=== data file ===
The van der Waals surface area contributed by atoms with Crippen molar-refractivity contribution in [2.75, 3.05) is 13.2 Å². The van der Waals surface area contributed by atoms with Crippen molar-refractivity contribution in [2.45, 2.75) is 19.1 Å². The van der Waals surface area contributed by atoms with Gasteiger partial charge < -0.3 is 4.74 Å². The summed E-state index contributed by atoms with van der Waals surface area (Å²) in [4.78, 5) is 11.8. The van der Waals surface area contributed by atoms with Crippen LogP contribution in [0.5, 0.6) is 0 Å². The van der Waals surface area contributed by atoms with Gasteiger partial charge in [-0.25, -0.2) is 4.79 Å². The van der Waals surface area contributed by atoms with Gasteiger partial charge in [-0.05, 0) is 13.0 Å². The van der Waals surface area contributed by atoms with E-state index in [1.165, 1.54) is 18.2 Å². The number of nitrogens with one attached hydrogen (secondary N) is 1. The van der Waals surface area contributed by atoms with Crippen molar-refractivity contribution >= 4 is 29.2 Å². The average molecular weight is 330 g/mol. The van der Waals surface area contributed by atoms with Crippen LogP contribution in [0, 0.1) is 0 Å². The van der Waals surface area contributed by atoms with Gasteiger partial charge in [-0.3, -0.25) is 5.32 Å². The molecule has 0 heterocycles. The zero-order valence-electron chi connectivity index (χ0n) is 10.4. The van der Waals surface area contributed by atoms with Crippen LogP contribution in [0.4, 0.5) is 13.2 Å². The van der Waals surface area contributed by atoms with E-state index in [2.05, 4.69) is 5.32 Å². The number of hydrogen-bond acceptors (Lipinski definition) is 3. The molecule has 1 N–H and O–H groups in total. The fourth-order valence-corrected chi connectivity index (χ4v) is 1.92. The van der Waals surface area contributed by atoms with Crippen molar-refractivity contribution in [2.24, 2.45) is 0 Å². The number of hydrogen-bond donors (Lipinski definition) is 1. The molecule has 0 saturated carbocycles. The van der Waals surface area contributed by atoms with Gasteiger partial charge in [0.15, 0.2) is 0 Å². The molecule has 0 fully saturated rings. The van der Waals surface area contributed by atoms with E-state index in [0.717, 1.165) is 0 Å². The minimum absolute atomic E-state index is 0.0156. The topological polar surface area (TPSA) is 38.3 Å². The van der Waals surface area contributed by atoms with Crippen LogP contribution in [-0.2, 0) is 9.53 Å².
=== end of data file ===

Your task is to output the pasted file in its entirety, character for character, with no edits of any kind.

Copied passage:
The van der Waals surface area contributed by atoms with Crippen molar-refractivity contribution in [2.75, 3.05) is 13.2 Å². The van der Waals surface area contributed by atoms with Crippen molar-refractivity contribution in [2.45, 2.75) is 19.1 Å². The van der Waals surface area contributed by atoms with Gasteiger partial charge < -0.3 is 4.74 Å². The summed E-state index contributed by atoms with van der Waals surface area (Å²) in [4.78, 5) is 11.8. The van der Waals surface area contributed by atoms with Crippen LogP contribution in [0.5, 0.6) is 0 Å². The van der Waals surface area contributed by atoms with Gasteiger partial charge in [-0.25, -0.2) is 4.79 Å². The van der Waals surface area contributed by atoms with Gasteiger partial charge in [-0.05, 0) is 13.0 Å². The van der Waals surface area contributed by atoms with E-state index in [1.165, 1.54) is 18.2 Å². The number of nitrogens with one attached hydrogen (secondary N) is 1. The van der Waals surface area contributed by atoms with Crippen molar-refractivity contribution >= 4 is 29.2 Å². The average molecular weight is 330 g/mol. The van der Waals surface area contributed by atoms with Crippen LogP contribution in [0, 0.1) is 0 Å². The van der Waals surface area contributed by atoms with Gasteiger partial charge in [-0.3, -0.25) is 5.32 Å². The molecule has 0 heterocycles. The zero-order valence-electron chi connectivity index (χ0n) is 10.4. The van der Waals surface area contributed by atoms with Crippen LogP contribution in [0.4, 0.5) is 13.2 Å². The van der Waals surface area contributed by atoms with E-state index in [2.05, 4.69) is 5.32 Å². The number of hydrogen-bond acceptors (Lipinski definition) is 3. The molecule has 1 N–H and O–H groups in total. The fourth-order valence-corrected chi connectivity index (χ4v) is 1.92. The van der Waals surface area contributed by atoms with Crippen molar-refractivity contribution in [2.24, 2.45) is 0 Å². The number of hydrogen-bond donors (Lipinski definition) is 1. The molecule has 0 saturated carbocycles. The van der Waals surface area contributed by atoms with Gasteiger partial charge in [0.15, 0.2) is 0 Å². The molecule has 0 fully saturated rings. The van der Waals surface area contributed by atoms with E-state index in [0.717, 1.165) is 0 Å². The minimum absolute atomic E-state index is 0.0156. The topological polar surface area (TPSA) is 38.3 Å². The van der Waals surface area contributed by atoms with Crippen LogP contribution in [-0.2, 0) is 9.53 Å².